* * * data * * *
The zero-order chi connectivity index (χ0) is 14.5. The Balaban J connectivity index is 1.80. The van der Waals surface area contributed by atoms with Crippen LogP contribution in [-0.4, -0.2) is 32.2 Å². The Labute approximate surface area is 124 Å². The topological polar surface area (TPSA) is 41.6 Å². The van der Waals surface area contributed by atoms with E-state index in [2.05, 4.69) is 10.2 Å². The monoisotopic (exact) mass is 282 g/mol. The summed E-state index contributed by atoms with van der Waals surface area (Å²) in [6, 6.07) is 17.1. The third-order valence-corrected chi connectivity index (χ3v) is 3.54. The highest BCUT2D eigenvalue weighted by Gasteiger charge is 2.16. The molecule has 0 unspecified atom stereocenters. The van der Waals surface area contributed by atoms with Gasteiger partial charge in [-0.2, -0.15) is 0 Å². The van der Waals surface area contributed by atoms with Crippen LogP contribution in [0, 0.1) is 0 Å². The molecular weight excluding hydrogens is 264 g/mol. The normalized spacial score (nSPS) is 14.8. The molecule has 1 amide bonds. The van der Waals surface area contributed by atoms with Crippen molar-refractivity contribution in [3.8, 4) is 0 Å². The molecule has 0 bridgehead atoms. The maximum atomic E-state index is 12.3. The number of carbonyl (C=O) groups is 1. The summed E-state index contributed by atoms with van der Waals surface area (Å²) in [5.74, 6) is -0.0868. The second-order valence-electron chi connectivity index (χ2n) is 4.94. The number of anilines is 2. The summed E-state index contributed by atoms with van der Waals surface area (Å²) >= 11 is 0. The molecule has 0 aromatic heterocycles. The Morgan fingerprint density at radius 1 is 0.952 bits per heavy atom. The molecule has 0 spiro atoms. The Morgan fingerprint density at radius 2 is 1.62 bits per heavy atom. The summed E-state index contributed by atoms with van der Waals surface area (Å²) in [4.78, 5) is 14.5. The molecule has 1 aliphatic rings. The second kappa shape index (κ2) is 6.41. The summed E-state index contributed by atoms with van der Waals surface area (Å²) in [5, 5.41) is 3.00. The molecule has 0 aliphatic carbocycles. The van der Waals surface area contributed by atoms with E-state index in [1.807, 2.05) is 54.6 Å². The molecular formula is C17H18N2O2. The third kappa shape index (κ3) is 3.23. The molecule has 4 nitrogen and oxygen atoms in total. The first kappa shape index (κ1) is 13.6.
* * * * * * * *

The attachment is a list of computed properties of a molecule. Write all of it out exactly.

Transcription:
The zero-order chi connectivity index (χ0) is 14.5. The Balaban J connectivity index is 1.80. The van der Waals surface area contributed by atoms with Crippen LogP contribution in [-0.4, -0.2) is 32.2 Å². The Labute approximate surface area is 124 Å². The topological polar surface area (TPSA) is 41.6 Å². The van der Waals surface area contributed by atoms with E-state index in [2.05, 4.69) is 10.2 Å². The monoisotopic (exact) mass is 282 g/mol. The summed E-state index contributed by atoms with van der Waals surface area (Å²) in [6, 6.07) is 17.1. The third-order valence-corrected chi connectivity index (χ3v) is 3.54. The highest BCUT2D eigenvalue weighted by Gasteiger charge is 2.16. The molecule has 0 unspecified atom stereocenters. The van der Waals surface area contributed by atoms with Gasteiger partial charge in [-0.2, -0.15) is 0 Å². The van der Waals surface area contributed by atoms with Crippen LogP contribution in [0, 0.1) is 0 Å². The molecular weight excluding hydrogens is 264 g/mol. The normalized spacial score (nSPS) is 14.8. The molecule has 1 amide bonds. The van der Waals surface area contributed by atoms with Crippen molar-refractivity contribution in [3.8, 4) is 0 Å². The molecule has 0 bridgehead atoms. The maximum atomic E-state index is 12.3. The number of carbonyl (C=O) groups is 1. The summed E-state index contributed by atoms with van der Waals surface area (Å²) in [5.74, 6) is -0.0868. The second-order valence-electron chi connectivity index (χ2n) is 4.94. The number of anilines is 2. The summed E-state index contributed by atoms with van der Waals surface area (Å²) >= 11 is 0. The molecule has 0 aromatic heterocycles. The Morgan fingerprint density at radius 1 is 0.952 bits per heavy atom. The molecule has 0 spiro atoms. The Morgan fingerprint density at radius 2 is 1.62 bits per heavy atom. The summed E-state index contributed by atoms with van der Waals surface area (Å²) in [4.78, 5) is 14.5. The molecule has 1 aliphatic rings. The second kappa shape index (κ2) is 6.41. The summed E-state index contributed by atoms with van der Waals surface area (Å²) in [5, 5.41) is 3.00. The molecule has 0 aliphatic carbocycles. The van der Waals surface area contributed by atoms with E-state index in [1.807, 2.05) is 54.6 Å². The molecular formula is C17H18N2O2. The third kappa shape index (κ3) is 3.23. The molecule has 4 nitrogen and oxygen atoms in total. The first kappa shape index (κ1) is 13.6.